Review : Fucked Up - Chemistry Of Common Life
AvclubQuick: Name one hardcore punk album from the past 10 years—hell, make that ever—that opens with a lilting flute solo followed by a chorus of electric guitars so dense, pealing, and overtone-rich, they could make minimalist-rock architect Rhys Chatham's neck hair stand on end. That's just the first of many moments on Fucked Up's second full-length where the Canadian band pushes hardcore beyond traditionally accepted limits of artfulness. The rest of The Chemistry Of Common Life heads even further into left field, often with staggering results: Neu!-esque motorik grooves, philosophically dense lyrics about the birth/death cycle, up to 70 simultaneous guitar tracks, and waves of Eastern percussion and melody, all powering 11 hugely textured songs that still hit as hard as a 90-second Negative Approach jam. While it's offset on a few songs by "clean" female vocals, Damian Abraham's glass-gargling roar remains the primary source of Fucked Up's visceral energy. From this point on, it'll be more exciting to see how much farther beyond gut-level the band is willing to go....full text
MusicomhFucked Up is the type of music your mother, Mary Whitehouse and the NME warned you about. This is the devil's music, screamed at you by a bald-headed fat bloke called Pink Eyes who makes Wayne Coyne look sane, Frank Gallows look like a youth worker and Les Savy Fav look like the best bet of the night to go home with.
Okay, so that last one is a lie. But the other two statements are true.
This, of course, makes Fucked Up completely and utterly amazing. On record, they sound as if they'd be even better live. Live, they almost certainly are, from the look of the photos that are allowed to be printed and the trail of destruction and wrecked studios they leave in their wake.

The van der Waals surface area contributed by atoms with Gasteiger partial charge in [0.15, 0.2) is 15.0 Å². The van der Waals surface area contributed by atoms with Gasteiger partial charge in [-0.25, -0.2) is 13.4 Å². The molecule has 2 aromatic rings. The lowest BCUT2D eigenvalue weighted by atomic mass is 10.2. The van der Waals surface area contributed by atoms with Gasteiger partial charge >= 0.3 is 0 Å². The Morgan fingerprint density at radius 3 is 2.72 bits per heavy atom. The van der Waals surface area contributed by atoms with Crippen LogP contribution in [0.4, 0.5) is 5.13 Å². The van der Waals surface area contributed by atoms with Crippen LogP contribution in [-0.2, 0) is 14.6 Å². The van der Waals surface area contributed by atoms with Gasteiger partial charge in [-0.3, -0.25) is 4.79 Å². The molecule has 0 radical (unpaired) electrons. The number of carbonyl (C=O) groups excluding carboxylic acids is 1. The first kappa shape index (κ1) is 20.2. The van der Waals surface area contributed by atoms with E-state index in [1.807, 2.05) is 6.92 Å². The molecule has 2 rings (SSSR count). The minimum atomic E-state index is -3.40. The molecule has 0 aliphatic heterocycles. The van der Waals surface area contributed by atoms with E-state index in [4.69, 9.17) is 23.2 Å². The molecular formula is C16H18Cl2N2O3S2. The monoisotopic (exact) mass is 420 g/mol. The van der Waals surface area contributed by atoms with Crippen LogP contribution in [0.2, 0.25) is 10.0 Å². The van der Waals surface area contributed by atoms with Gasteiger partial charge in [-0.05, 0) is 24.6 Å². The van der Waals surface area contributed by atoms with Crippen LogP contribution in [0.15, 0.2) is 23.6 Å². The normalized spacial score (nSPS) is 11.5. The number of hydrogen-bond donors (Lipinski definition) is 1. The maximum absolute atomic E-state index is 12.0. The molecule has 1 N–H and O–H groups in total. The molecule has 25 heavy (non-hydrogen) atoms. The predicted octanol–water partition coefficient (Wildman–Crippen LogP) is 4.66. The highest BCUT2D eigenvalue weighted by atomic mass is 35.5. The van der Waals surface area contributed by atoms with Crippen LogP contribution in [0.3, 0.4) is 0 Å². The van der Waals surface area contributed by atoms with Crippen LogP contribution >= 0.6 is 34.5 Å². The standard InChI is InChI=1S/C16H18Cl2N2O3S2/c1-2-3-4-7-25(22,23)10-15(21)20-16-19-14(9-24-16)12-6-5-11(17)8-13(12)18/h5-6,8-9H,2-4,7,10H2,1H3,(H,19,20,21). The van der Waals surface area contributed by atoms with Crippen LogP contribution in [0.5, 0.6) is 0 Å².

All of this completely lives up to the promise of a band whose existence was first revealed to this reviewer by their fellow Canadians The Tranzmitors, while the poor lads were being simultaneously interviewed and terrorised by a Camden acid casualty trying to tell them they were the best band since Flowered Up. Did he mean Fucked Up, the Canadian hardcore band, they asked? He didn't, but any band mixed up in an anecdote like that deserves to be explored. After hearing Fucked Up, you can't help but feel such experiences follow them around.
Just to screw with your head completely, between the Velvet Underground drumming, the psychedelic feedback and the screaming, there's something particularly endearing about the gentleness and almost classical influence of some of the intros. Those of both the opening track and Golden Seal leave you sure they're lulling you into a false sense of security and comfort. Any minute, they're going to break a bottle (literal or sonic) over your head again, aren't they?...full text
PrefixmagIf it isn't already, sometime in the near future, postmodernism will be as dead as David Foster Wallace. Culture, and indie rock especially, with its increasing self-conscious detachment from reality, has grown stale and has exhausted its ironic pandering. We’ve had too much shitty politics for the last eight years, and we now have an economy that’s not allowing us to take things as lightheartedly as we once did. The same scene that only a few years ago was feeding off its own cud has had it with indulgence. If Fucked Up’s The Chemistry of Common Life achieves the impact it should, we will see indie rock return to its original motif: rage.
Until very recently, rage, political disillusionment, and sincere aggression were the dominant themes in a young man’s life. In terms of today’s music world, it’s fitting that the most enraged music we’ve heard since at least the Jesus Lizard and maybe since the Sex Pistols would come from a band that only a few years ago was doing straight hardcore....full text
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